The Struggle to Define Quality Measures: Try Finding the “True Source” of Your Data First

Let’s look at one measure that is extremely important to hospitals right now: How do you calculate Patient Re-Admission rates?

  • Do you break it down by certain characteristics of a Re-Admission like where the patient came from (“Admission Source”)?
  • Do you make sure to exclude any patients that expired (“Discharge Disposition” = expired) so your numbers aren’t inflated?
  • Do you include certain patient types and exclude others (include “Patient Type” = Inpatient or Psych; exclude “Patient Type” = Rehab)?
  • Do you exclude outliers like the patient that has been in your hospital for what seems like forever but goes back and forth from home health and nursing clinics to the hospital?

Ok, let’s say you do take all these nuances into consideration when calculating your Re-Admission rate……now let me ask you this — what source are you using to collect these various data elements?

  • Your ADT / registration system?
  • Your billing system?
  • How about the patient tracking system
  •  Or the case management system?
  • How about your brand new shiny EMR?

The scenario I describe above is very real. It is highly likely that the data elements needed to calculate Re-Admission rates are scattered in multiple systems across the enterprise and to make matters worse, the same data elements like “Discharge Disposition” and “Admission Source” can be found in multiple systems! Now extrapolate this problem over nearly ALL of your quality measures and you have the conundrum that Patient Safety and Quality departments struggle with in every hospital across the country. I consistently hear:

  • “How do I know everyone is calculating infection rates [CLABSIs, VAPs, CAUTIs] the same way?”
  • “How can I be sure we’re identifying the appropriate Pressure Ulcers stages consistently across units?”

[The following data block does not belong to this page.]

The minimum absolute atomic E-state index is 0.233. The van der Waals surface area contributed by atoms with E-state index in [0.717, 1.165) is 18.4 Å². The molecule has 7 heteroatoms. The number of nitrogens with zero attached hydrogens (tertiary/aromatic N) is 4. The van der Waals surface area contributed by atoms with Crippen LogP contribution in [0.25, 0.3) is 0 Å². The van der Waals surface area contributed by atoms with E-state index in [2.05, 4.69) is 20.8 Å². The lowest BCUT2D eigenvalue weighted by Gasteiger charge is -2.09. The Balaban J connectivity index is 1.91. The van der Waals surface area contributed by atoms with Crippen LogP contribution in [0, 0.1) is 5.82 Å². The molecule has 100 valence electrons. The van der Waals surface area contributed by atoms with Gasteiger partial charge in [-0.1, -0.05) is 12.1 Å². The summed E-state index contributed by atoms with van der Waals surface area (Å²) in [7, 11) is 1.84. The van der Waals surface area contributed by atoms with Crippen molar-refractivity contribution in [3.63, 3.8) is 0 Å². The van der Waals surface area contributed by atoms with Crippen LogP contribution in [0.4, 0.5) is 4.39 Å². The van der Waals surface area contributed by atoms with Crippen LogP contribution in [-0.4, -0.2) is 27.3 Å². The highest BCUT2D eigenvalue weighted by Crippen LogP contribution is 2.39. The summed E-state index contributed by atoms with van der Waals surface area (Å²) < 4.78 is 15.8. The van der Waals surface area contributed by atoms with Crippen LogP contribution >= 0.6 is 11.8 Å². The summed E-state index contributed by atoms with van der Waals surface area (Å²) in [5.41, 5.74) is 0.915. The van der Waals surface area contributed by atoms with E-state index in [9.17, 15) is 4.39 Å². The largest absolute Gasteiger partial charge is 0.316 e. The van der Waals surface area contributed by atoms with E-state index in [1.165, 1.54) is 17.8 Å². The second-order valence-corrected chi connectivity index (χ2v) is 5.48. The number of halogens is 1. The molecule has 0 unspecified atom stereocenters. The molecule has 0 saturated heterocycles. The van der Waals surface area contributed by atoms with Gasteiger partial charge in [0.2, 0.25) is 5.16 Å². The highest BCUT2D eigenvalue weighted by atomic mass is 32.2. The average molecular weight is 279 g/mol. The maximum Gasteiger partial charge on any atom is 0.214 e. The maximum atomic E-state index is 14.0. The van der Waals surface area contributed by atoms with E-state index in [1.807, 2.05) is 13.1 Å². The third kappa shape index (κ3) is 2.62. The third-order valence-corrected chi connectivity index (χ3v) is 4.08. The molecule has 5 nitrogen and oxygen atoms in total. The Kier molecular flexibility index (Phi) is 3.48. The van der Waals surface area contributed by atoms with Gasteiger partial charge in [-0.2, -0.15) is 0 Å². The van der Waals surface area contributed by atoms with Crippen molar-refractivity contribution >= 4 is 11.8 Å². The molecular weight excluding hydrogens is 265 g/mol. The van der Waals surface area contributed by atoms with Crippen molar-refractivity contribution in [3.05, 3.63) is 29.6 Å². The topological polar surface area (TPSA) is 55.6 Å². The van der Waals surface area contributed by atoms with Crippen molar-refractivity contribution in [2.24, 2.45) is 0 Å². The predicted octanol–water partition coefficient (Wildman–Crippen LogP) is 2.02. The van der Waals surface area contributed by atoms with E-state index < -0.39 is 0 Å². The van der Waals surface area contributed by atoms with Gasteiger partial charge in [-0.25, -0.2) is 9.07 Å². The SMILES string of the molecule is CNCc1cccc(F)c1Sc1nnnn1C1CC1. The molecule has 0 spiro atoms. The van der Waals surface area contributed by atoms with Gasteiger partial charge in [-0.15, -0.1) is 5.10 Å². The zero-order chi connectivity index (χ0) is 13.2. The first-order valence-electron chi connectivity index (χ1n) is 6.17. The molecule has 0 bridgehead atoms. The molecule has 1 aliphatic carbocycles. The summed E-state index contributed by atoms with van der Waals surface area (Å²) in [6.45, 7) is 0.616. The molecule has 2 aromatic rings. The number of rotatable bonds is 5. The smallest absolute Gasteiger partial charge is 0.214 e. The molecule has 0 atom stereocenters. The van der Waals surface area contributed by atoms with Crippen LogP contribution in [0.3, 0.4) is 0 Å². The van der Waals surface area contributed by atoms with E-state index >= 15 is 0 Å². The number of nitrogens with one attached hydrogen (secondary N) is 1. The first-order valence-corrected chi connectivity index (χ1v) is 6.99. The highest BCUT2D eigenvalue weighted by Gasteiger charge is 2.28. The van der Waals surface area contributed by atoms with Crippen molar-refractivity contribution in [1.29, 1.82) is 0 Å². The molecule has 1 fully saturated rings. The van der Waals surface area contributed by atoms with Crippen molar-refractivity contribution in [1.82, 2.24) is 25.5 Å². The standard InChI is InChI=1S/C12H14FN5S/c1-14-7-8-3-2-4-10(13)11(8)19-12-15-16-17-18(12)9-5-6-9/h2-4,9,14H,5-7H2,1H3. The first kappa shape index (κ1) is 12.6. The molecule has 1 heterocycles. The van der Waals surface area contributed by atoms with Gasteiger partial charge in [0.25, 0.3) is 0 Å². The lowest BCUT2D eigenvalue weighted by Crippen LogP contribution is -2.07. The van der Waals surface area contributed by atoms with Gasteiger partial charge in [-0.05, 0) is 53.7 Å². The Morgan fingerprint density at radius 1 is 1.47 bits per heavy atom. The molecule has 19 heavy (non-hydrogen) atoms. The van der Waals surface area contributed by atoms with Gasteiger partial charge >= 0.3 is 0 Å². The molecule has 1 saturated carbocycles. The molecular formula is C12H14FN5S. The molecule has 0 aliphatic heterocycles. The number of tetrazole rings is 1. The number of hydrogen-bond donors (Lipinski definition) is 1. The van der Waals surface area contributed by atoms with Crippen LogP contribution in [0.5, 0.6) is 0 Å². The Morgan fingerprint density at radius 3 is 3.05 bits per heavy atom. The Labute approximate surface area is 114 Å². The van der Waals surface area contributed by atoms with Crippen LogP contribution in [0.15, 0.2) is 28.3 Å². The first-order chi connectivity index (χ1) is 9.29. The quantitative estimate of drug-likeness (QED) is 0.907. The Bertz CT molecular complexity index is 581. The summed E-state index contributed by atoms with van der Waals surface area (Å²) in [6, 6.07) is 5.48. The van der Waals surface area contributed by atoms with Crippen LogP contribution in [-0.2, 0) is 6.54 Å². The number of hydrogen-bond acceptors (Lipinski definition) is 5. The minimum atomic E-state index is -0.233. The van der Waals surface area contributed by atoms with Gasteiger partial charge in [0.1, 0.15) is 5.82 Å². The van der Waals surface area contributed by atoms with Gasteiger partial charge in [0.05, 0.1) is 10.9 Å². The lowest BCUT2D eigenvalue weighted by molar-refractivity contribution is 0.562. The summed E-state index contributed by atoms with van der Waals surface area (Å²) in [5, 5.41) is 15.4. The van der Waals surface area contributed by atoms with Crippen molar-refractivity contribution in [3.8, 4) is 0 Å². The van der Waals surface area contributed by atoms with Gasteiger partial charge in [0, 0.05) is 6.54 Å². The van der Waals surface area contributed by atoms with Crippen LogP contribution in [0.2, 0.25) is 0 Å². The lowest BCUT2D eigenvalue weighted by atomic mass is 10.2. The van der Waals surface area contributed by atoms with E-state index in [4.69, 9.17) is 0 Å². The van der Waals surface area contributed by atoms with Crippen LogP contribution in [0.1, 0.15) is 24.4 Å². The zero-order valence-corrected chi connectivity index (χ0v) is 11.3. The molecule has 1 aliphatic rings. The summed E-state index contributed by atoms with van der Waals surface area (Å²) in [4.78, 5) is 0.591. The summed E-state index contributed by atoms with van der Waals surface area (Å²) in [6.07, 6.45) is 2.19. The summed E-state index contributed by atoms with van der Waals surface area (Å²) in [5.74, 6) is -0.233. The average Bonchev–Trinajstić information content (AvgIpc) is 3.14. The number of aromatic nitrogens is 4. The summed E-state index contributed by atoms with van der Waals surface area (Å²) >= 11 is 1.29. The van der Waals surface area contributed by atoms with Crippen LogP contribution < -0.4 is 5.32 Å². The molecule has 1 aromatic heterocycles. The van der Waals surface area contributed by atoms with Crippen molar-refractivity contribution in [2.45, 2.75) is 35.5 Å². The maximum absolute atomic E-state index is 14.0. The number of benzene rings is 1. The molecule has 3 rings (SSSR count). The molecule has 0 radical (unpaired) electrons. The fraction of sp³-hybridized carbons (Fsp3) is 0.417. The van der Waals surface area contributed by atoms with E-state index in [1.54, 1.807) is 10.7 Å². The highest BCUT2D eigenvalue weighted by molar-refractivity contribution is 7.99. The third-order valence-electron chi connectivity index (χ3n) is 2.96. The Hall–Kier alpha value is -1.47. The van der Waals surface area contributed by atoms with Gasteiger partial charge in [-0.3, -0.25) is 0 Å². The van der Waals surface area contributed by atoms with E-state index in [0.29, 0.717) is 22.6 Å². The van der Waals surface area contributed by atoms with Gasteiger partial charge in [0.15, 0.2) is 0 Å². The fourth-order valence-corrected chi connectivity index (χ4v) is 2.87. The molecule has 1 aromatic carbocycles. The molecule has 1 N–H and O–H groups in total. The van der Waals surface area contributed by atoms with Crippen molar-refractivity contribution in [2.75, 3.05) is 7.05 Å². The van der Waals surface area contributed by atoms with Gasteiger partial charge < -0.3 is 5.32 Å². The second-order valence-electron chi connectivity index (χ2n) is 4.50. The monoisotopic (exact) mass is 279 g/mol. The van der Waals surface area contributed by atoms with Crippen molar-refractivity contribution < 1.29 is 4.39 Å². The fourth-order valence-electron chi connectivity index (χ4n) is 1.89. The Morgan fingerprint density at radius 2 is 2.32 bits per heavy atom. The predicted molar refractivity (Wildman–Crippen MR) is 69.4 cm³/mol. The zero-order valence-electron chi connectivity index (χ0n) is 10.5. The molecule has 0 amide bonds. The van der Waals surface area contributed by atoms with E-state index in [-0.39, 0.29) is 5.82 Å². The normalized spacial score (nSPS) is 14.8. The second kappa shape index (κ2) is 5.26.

• “How can I standardize the collection and reporting of NDNQI? PQRI? AHRQ PSIs? Across my units and entities (for multi-facility organizations)?”

The answer to these questions often starts with knowing where the most reliable source of the individual data elements needed to calculate these measures sit. It gets trickier though because even when you find the best data source, you then have to be sure that the data is being entered consistently across your user community. That means:

  • Is the data being entered at the same time?
  • Is each data field restricted to certain values? Are the users entering these values or free-text?
  • Is the data being entered by the same person / role? With the same level of experience and expertise (this is especially critical in the case of identifying infections and pressure ulcers)?
  • Is the data being entered manually? Is it entered in multiple places?
  • Are there spreadsheets and documents that have this data that are paper sources and therefore, not able to be automatically data-mined?
  • Do your users understand the importance of standardizing this process? Do they understand the value it provides their organization and thus their patients?

The answer to the last question often eludes many clinicians I run into. It is sometimes difficult for someone who has been clinically trained their entire career to understand the power of discrete data over free-text narrative documentation.

One exercise we have found extremely helpful for our clients is creating a source-to-measure mapping document that identifies the agreed upon sources of the individual data elements (both numerator and denominators) for each quality measure being reported across the enterprise. Once this is created, get your clinicians, nursing, and analysts to bless it and finally publish it for reference so there is no ambiguity moving forward. Now everyone is reporting the same data with the same definitions. The most difficult part, though, comes as you have to hold people accountable for changing their practices to improve patient outcomes once you’re all reporting in the same language.

2 thoughts on “The Struggle to Define Quality Measures: Try Finding the “True Source” of Your Data First

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  2. Pingback: Why EMR’s Are Not Panacea’s for Healthcare’s Data Problems | Edgewater Technology Weblog

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